Landscape
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Ecozones

Ecozone. Ecosystem. Ecosphere. What’s the difference between all these “ecowords”? It’s all relative, starting with an ecosystem, which is a natural community that can exist anywhere on earth. Combining the word eco, which means habitat, and system, which refers to the interdependent way natural elements fit together, an ecosystem can be as big as the planet or as small as the palm of your hand. An ecozone is a relatively large ecosystem. And the ecosphere is the largest of them all.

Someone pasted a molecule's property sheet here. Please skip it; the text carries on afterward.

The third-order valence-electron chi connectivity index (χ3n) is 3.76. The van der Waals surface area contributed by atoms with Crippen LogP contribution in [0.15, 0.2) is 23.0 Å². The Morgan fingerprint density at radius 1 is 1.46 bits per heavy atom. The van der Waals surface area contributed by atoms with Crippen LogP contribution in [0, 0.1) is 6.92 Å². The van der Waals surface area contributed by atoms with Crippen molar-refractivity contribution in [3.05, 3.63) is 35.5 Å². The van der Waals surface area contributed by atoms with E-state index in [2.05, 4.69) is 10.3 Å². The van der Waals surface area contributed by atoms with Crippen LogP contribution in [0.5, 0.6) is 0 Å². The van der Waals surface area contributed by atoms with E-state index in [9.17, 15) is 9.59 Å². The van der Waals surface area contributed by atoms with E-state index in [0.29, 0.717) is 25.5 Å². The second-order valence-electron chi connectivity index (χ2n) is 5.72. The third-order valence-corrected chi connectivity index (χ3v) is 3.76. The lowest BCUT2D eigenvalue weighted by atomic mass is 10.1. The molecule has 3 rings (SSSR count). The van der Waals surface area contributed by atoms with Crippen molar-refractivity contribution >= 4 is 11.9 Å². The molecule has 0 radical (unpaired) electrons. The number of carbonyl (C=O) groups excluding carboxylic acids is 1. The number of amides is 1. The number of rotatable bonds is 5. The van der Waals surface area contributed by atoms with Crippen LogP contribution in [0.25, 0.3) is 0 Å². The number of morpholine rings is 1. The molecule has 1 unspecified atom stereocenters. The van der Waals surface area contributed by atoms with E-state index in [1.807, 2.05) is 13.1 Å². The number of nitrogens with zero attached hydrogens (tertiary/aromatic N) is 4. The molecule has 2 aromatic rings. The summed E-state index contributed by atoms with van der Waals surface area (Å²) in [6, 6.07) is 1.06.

Most Canadians—about 77%—live in cities. Buildings, roads, utility lines, vehicles, and other people surround us. Apart from some parks and other urban green spaces, the "environment" is something that for the most part exists elsewhere, at some distance from the urban core. Seen from space, however, Canada shows no roads, no political boundaries, no languages, no politics, and no people. The country’s appearance is strikingly different from this distant perspective. It is surrounded by three massive oceans, contains a large share of the world’s fresh water, and has 25% of the world’s major wetlands. Vast stretches of land are occupied by the arctic barrens, the great plains, the forests, and the western mountains. Ocean currents swirl around the margins of the continent and weather patterns move over the land and ocean masses. Virtually hidden from this distant view are tens of thousands of species of plants and animals as well as more than 30 million human beings.

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